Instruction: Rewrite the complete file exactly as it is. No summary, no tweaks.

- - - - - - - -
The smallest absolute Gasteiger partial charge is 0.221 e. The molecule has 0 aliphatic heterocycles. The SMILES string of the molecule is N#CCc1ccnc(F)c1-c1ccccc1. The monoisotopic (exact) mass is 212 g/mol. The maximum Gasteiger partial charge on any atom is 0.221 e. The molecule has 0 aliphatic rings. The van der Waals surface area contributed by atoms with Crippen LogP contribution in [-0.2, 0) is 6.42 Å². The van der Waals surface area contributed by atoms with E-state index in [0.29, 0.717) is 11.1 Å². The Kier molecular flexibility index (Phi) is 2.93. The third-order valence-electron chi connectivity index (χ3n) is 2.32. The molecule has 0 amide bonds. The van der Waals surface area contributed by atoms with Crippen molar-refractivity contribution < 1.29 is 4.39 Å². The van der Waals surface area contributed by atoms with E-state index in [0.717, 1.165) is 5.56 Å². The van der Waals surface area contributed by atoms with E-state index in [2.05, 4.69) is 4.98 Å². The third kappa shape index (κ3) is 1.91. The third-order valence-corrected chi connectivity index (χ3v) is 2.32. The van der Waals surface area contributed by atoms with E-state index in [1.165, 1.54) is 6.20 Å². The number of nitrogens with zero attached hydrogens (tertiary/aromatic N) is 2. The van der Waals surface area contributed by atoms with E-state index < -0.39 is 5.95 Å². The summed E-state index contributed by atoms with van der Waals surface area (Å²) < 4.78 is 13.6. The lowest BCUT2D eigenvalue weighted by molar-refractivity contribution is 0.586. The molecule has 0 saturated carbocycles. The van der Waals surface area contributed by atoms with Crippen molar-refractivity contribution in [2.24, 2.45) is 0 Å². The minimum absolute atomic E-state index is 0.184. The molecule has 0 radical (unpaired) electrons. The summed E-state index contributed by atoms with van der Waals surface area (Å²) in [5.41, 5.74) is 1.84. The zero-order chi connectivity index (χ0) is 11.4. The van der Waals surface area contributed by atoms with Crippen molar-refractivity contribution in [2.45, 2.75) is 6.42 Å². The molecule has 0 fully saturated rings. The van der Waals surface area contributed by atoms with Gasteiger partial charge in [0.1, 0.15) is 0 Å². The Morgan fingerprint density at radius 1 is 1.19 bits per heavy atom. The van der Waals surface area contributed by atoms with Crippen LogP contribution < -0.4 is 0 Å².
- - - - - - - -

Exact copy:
The smallest absolute Gasteiger partial charge is 0.221 e. The molecule has 0 aliphatic heterocycles. The SMILES string of the molecule is N#CCc1ccnc(F)c1-c1ccccc1. The monoisotopic (exact) mass is 212 g/mol. The maximum Gasteiger partial charge on any atom is 0.221 e. The molecule has 0 aliphatic rings. The van der Waals surface area contributed by atoms with Crippen LogP contribution in [-0.2, 0) is 6.42 Å². The van der Waals surface area contributed by atoms with E-state index in [0.29, 0.717) is 11.1 Å². The Kier molecular flexibility index (Phi) is 2.93. The third-order valence-electron chi connectivity index (χ3n) is 2.32. The molecule has 0 amide bonds. The van der Waals surface area contributed by atoms with Crippen molar-refractivity contribution < 1.29 is 4.39 Å². The van der Waals surface area contributed by atoms with E-state index in [0.717, 1.165) is 5.56 Å². The van der Waals surface area contributed by atoms with E-state index in [2.05, 4.69) is 4.98 Å². The third kappa shape index (κ3) is 1.91. The third-order valence-corrected chi connectivity index (χ3v) is 2.32. The van der Waals surface area contributed by atoms with E-state index in [1.165, 1.54) is 6.20 Å². The number of nitrogens with zero attached hydrogens (tertiary/aromatic N) is 2. The van der Waals surface area contributed by atoms with E-state index < -0.39 is 5.95 Å². The summed E-state index contributed by atoms with van der Waals surface area (Å²) < 4.78 is 13.6. The lowest BCUT2D eigenvalue weighted by molar-refractivity contribution is 0.586. The molecule has 0 saturated carbocycles. The van der Waals surface area contributed by atoms with Crippen molar-refractivity contribution in [2.24, 2.45) is 0 Å². The minimum absolute atomic E-state index is 0.184. The molecule has 0 radical (unpaired) electrons. The summed E-state index contributed by atoms with van der Waals surface area (Å²) in [5.41, 5.74) is 1.84. The zero-order chi connectivity index (χ0) is 11.4. The van der Waals surface area contributed by atoms with Crippen molar-refractivity contribution in [2.45, 2.75) is 6.42 Å². The molecule has 0 fully saturated rings. The van der Waals surface area contributed by atoms with Gasteiger partial charge in [0.1, 0.15) is 0 Å². The Morgan fingerprint density at radius 1 is 1.19 bits per heavy atom. The van der Waals surface area contributed by atoms with Crippen LogP contribution < -0.4 is 0 Å².